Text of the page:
“It symbolically makes the United States look like it’s not able to be a key player,” he said. “But it’s not going to be a Chinese-dominated Middle East.”

China is a large buyer of Saudi oil and maintains close relations with Iran. 

Conversely, the U.S. has had strained relations with Iran for decades and a similar normalization agreement would have been next to impossible for Washington to mediate.

Some experts have cautioned that China is beginning a new era of diplomatic engagement in the Middle East, where it before mostly had economic ties.

Jonathan Panikoff, director of the Scowcroft Middle East Security Initiative in the Middle East Programs for The Atlantic Council, warned of an “emergence of China’s political role in the region.”

“It should be a warning to U.S. policymakers: Leave the Middle East and abandon ties with sometimes frustrating, even barbarous, but long-standing allies, and you’ll simply be leaving a vacuum for China to fill,” Panikoff wrote in a Friday analysis.

Middle East politics has become more strained for the U.S. as Israel clashes with Palestinians seeking a free state in Israeli-occupied Gaza and the West Bank. The ongoing civil war in Syria, violence in Yemen, heightened tensions over Iranian support for Russia and a scrapped nuclear deal with Tehran have added to complications.

Still, during comments on Friday on the economy, Biden appeared welcoming of the diplomatic agreement. “Better relations between Israel and their Arab neighbors are better for everybody,” the president said.

House Intelligence chair: China-brokered Saudi-Iran truce ‘troubling’

Stephen Neukam

Sun, March 12, 2023 at 7:16 AM PDT

The Chinese-negotiated agreement between Iran and Saudi Arabia to reestablish diplomatic ties, which called into question U.S. influence in the region, is “very troubling,” according to Rep. Mike Turner (R-Ohio).

I think that, of course, is a reflection on the Biden administration,” Turner said in an interview with ABC’s “This Week” on Sunday. “It’s not unexpected that [Saudi Arabia] might look elsewhere for support. It certainly is very unexpected and certainly very troubling and disappointing that they would turn to Iran.”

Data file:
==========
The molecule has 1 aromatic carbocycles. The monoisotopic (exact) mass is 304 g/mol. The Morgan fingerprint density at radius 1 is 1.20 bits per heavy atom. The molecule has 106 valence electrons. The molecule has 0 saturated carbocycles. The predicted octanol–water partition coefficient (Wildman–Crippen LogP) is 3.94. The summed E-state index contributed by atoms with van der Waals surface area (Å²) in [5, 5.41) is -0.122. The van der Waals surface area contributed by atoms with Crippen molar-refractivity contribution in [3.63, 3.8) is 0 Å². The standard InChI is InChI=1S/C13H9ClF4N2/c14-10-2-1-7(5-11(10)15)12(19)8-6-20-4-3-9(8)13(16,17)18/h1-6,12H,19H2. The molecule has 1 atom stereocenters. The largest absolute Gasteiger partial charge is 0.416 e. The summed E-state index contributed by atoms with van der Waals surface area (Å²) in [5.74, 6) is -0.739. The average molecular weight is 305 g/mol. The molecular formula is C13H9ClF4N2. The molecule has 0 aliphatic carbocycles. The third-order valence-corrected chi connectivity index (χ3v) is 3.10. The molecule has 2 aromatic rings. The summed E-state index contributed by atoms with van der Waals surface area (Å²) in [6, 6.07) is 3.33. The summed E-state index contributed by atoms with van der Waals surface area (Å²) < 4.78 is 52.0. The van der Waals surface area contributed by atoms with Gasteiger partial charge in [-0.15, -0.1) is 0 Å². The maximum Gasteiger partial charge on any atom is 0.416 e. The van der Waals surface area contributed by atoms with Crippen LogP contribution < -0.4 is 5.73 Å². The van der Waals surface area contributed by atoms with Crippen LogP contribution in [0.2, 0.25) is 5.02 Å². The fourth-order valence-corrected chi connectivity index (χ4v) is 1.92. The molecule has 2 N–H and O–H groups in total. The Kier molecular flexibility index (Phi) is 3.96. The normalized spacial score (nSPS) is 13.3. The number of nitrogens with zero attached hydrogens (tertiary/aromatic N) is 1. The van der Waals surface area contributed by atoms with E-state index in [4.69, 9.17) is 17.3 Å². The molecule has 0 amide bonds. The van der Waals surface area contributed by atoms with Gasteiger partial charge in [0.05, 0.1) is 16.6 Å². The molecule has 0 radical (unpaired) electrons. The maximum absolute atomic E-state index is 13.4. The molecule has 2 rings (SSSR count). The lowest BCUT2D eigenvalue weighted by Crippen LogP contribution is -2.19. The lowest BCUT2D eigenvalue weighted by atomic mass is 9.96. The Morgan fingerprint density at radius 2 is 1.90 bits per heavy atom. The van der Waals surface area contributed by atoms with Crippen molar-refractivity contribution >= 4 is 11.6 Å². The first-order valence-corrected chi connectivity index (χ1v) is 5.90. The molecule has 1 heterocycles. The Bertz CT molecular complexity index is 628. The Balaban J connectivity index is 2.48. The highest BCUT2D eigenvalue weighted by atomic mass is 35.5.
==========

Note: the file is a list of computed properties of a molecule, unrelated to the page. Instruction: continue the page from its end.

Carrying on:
The deal between the two adversaries, which was negotiated over four days in Beijing, eased tensions between two of the most influential countries in the Middle East after years of hostilities. Turner, who heads the House Intelligence Committee, on Sunday highlighted the Biden administration’s criticism of Saudi Arabia and said U.S. officials have been slow to respond to Riyadh’s military needs.

But the Chinese-brokered deal raised red flags in the west as anxiety grows over China’s increasing influence in the region. Republicans have blasted President Biden, saying he is soft on China, and have sounded the alarm on Beijing’s global ambitions.

“The Biden administration appears to be much too timid… in their approach to Russia… and I think even in China they are afraid to provoke,” Turner said. They are absolutely emerging as a military threat to the United States. I think we need to respond and respond very strongly.”

–Updated at 10:30 a.m.

China denies hidden motives after hosting Iran-Saudi talks

Sat, March 11, 2023 at 4:02 AM PST

BEIJING (AP) — After hosting talks at which Iran and Saudi Arabia agreed to reestablish diplomatic relations, China said Saturday it has no hidden motives and isn’t trying to fill any “vacuum” in the Middle East.

The Foreign Ministry quoted an unidentified spokesperson as saying China “pursues no selfish interest whatsoever” and opposes geopolitical competition in the region.

“We respect the stature of Middle East countries as the masters of this region and oppose geopolitical competition in the Middle East,” said the statement posted on the Foreign Ministry’s website.

“China has no intention to and will not seek to fill so-called vacuum or put up exclusive blocs,” it said, in an apparent reference to the U.S. “China will continue to contribute its insights and proposals to realizing peace and tranquility in the Middle East and play its role as a responsible major country in this process.”

Notably, Wang also stated that “this world has more than just the Ukraine question and there are still many issues affecting peace and people’s lives.”